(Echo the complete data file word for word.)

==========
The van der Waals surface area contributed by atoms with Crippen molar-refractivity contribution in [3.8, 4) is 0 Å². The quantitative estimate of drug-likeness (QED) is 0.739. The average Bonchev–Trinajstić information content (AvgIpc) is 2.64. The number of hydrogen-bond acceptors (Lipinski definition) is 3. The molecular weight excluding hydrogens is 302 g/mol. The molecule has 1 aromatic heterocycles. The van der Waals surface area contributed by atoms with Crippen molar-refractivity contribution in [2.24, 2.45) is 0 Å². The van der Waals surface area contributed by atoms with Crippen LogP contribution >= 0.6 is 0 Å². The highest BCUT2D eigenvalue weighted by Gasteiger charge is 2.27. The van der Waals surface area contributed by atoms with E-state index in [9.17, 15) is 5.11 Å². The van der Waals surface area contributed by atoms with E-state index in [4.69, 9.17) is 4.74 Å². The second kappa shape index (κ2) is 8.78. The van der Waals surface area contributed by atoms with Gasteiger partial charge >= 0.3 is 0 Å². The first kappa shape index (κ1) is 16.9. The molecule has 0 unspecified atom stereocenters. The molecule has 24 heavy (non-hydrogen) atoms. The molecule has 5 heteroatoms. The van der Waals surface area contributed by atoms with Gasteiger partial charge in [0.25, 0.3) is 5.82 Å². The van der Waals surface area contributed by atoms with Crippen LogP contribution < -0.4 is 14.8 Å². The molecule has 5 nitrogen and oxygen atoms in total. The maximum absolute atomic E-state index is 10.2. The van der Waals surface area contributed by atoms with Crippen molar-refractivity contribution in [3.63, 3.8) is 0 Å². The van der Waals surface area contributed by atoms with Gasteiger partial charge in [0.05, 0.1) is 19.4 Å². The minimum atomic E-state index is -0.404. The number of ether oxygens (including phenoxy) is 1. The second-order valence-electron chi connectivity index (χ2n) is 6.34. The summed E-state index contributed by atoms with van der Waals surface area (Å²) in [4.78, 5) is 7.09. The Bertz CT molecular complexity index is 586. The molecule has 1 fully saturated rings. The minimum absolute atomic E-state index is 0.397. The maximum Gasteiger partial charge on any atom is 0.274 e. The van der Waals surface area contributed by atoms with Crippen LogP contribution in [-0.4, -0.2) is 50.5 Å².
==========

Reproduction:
The van der Waals surface area contributed by atoms with Crippen molar-refractivity contribution in [3.8, 4) is 0 Å². The quantitative estimate of drug-likeness (QED) is 0.739. The average Bonchev–Trinajstić information content (AvgIpc) is 2.64. The number of hydrogen-bond acceptors (Lipinski definition) is 3. The molecular weight excluding hydrogens is 302 g/mol. The molecule has 1 aromatic heterocycles. The van der Waals surface area contributed by atoms with Crippen molar-refractivity contribution in [2.24, 2.45) is 0 Å². The van der Waals surface area contributed by atoms with Crippen LogP contribution >= 0.6 is 0 Å². The highest BCUT2D eigenvalue weighted by Gasteiger charge is 2.27. The van der Waals surface area contributed by atoms with E-state index in [9.17, 15) is 5.11 Å². The van der Waals surface area contributed by atoms with E-state index in [4.69, 9.17) is 4.74 Å². The second kappa shape index (κ2) is 8.78. The van der Waals surface area contributed by atoms with Gasteiger partial charge >= 0.3 is 0 Å². The first kappa shape index (κ1) is 16.9. The molecule has 0 unspecified atom stereocenters. The molecule has 24 heavy (non-hydrogen) atoms. The molecule has 5 heteroatoms. The van der Waals surface area contributed by atoms with Gasteiger partial charge in [0.25, 0.3) is 5.82 Å². The van der Waals surface area contributed by atoms with Crippen LogP contribution < -0.4 is 14.8 Å². The molecule has 5 nitrogen and oxygen atoms in total. The maximum absolute atomic E-state index is 10.2. The van der Waals surface area contributed by atoms with Crippen molar-refractivity contribution in [3.63, 3.8) is 0 Å². The van der Waals surface area contributed by atoms with Gasteiger partial charge in [0.05, 0.1) is 19.4 Å². The minimum atomic E-state index is -0.404. The number of ether oxygens (including phenoxy) is 1. The second-order valence-electron chi connectivity index (χ2n) is 6.34. The summed E-state index contributed by atoms with van der Waals surface area (Å²) in [4.78, 5) is 7.09. The Bertz CT molecular complexity index is 586. The molecule has 1 fully saturated rings. The minimum absolute atomic E-state index is 0.397. The maximum Gasteiger partial charge on any atom is 0.274 e. The van der Waals surface area contributed by atoms with Crippen LogP contribution in [-0.4, -0.2) is 50.5 Å².